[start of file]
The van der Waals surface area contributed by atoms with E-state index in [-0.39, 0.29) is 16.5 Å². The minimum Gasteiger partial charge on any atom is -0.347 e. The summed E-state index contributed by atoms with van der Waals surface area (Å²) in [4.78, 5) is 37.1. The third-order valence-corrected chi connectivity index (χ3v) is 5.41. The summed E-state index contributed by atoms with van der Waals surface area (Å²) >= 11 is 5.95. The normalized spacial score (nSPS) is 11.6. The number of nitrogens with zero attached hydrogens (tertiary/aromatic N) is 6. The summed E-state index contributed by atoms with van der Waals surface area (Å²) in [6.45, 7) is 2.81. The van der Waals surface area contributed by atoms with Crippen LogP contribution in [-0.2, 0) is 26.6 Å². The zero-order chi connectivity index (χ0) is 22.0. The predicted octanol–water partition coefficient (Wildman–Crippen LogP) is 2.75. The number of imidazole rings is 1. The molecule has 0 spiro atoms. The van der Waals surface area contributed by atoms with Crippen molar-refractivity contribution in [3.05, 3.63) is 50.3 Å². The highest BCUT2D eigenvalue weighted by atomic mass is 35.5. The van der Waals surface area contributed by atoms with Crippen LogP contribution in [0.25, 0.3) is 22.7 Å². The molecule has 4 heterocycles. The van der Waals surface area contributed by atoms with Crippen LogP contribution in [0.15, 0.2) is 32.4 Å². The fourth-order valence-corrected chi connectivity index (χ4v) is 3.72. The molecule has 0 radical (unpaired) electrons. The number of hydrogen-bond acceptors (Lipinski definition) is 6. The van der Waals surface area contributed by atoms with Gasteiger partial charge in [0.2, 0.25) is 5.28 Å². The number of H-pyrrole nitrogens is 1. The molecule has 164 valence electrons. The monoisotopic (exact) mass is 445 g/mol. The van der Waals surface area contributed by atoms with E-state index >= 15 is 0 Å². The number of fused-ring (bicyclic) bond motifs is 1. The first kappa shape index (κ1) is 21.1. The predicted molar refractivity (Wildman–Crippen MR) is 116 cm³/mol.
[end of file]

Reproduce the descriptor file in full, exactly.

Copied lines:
The van der Waals surface area contributed by atoms with E-state index in [-0.39, 0.29) is 16.5 Å². The minimum Gasteiger partial charge on any atom is -0.347 e. The summed E-state index contributed by atoms with van der Waals surface area (Å²) in [4.78, 5) is 37.1. The third-order valence-corrected chi connectivity index (χ3v) is 5.41. The summed E-state index contributed by atoms with van der Waals surface area (Å²) >= 11 is 5.95. The normalized spacial score (nSPS) is 11.6. The number of nitrogens with zero attached hydrogens (tertiary/aromatic N) is 6. The summed E-state index contributed by atoms with van der Waals surface area (Å²) in [6.45, 7) is 2.81. The van der Waals surface area contributed by atoms with Crippen LogP contribution in [-0.2, 0) is 26.6 Å². The zero-order chi connectivity index (χ0) is 22.0. The predicted octanol–water partition coefficient (Wildman–Crippen LogP) is 2.75. The number of imidazole rings is 1. The molecule has 0 spiro atoms. The van der Waals surface area contributed by atoms with Crippen molar-refractivity contribution in [3.05, 3.63) is 50.3 Å². The highest BCUT2D eigenvalue weighted by atomic mass is 35.5. The van der Waals surface area contributed by atoms with Crippen LogP contribution in [0.25, 0.3) is 22.7 Å². The molecule has 4 heterocycles. The van der Waals surface area contributed by atoms with Crippen LogP contribution in [0.15, 0.2) is 32.4 Å². The fourth-order valence-corrected chi connectivity index (χ4v) is 3.72. The molecule has 0 radical (unpaired) electrons. The number of hydrogen-bond acceptors (Lipinski definition) is 6. The van der Waals surface area contributed by atoms with Gasteiger partial charge in [0.2, 0.25) is 5.28 Å². The number of H-pyrrole nitrogens is 1. The molecule has 164 valence electrons. The monoisotopic (exact) mass is 445 g/mol. The van der Waals surface area contributed by atoms with E-state index >= 15 is 0 Å². The number of fused-ring (bicyclic) bond motifs is 1. The first kappa shape index (κ1) is 21.1. The predicted molar refractivity (Wildman–Crippen MR) is 116 cm³/mol.